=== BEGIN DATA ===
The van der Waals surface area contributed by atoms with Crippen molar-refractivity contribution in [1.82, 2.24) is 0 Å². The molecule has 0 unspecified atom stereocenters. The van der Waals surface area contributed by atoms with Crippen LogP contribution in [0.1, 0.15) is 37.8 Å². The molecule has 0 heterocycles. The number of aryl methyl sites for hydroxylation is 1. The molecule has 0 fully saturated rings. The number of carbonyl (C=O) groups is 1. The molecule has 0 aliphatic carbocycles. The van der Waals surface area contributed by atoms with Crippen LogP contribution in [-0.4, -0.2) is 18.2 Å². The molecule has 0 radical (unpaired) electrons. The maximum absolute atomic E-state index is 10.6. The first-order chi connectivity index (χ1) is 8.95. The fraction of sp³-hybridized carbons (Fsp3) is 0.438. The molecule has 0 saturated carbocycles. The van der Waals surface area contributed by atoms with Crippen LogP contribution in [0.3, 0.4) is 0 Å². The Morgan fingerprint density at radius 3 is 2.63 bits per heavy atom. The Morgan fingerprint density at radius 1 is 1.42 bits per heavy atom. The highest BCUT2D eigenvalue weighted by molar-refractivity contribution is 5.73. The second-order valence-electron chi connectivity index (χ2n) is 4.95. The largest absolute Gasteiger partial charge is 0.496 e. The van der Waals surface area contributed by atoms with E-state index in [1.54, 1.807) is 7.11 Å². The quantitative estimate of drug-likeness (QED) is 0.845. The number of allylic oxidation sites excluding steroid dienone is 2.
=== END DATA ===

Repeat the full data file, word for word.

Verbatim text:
The van der Waals surface area contributed by atoms with Crippen molar-refractivity contribution in [1.82, 2.24) is 0 Å². The molecule has 0 unspecified atom stereocenters. The van der Waals surface area contributed by atoms with Crippen LogP contribution in [0.1, 0.15) is 37.8 Å². The molecule has 0 heterocycles. The number of aryl methyl sites for hydroxylation is 1. The molecule has 0 fully saturated rings. The number of carbonyl (C=O) groups is 1. The molecule has 0 aliphatic carbocycles. The van der Waals surface area contributed by atoms with Crippen LogP contribution in [-0.4, -0.2) is 18.2 Å². The molecule has 0 radical (unpaired) electrons. The maximum absolute atomic E-state index is 10.6. The first-order chi connectivity index (χ1) is 8.95. The fraction of sp³-hybridized carbons (Fsp3) is 0.438. The molecule has 0 saturated carbocycles. The van der Waals surface area contributed by atoms with Crippen LogP contribution in [0.3, 0.4) is 0 Å². The Morgan fingerprint density at radius 3 is 2.63 bits per heavy atom. The Morgan fingerprint density at radius 1 is 1.42 bits per heavy atom. The highest BCUT2D eigenvalue weighted by molar-refractivity contribution is 5.73. The second-order valence-electron chi connectivity index (χ2n) is 4.95. The largest absolute Gasteiger partial charge is 0.496 e. The van der Waals surface area contributed by atoms with E-state index in [1.54, 1.807) is 7.11 Å². The quantitative estimate of drug-likeness (QED) is 0.845. The number of allylic oxidation sites excluding steroid dienone is 2.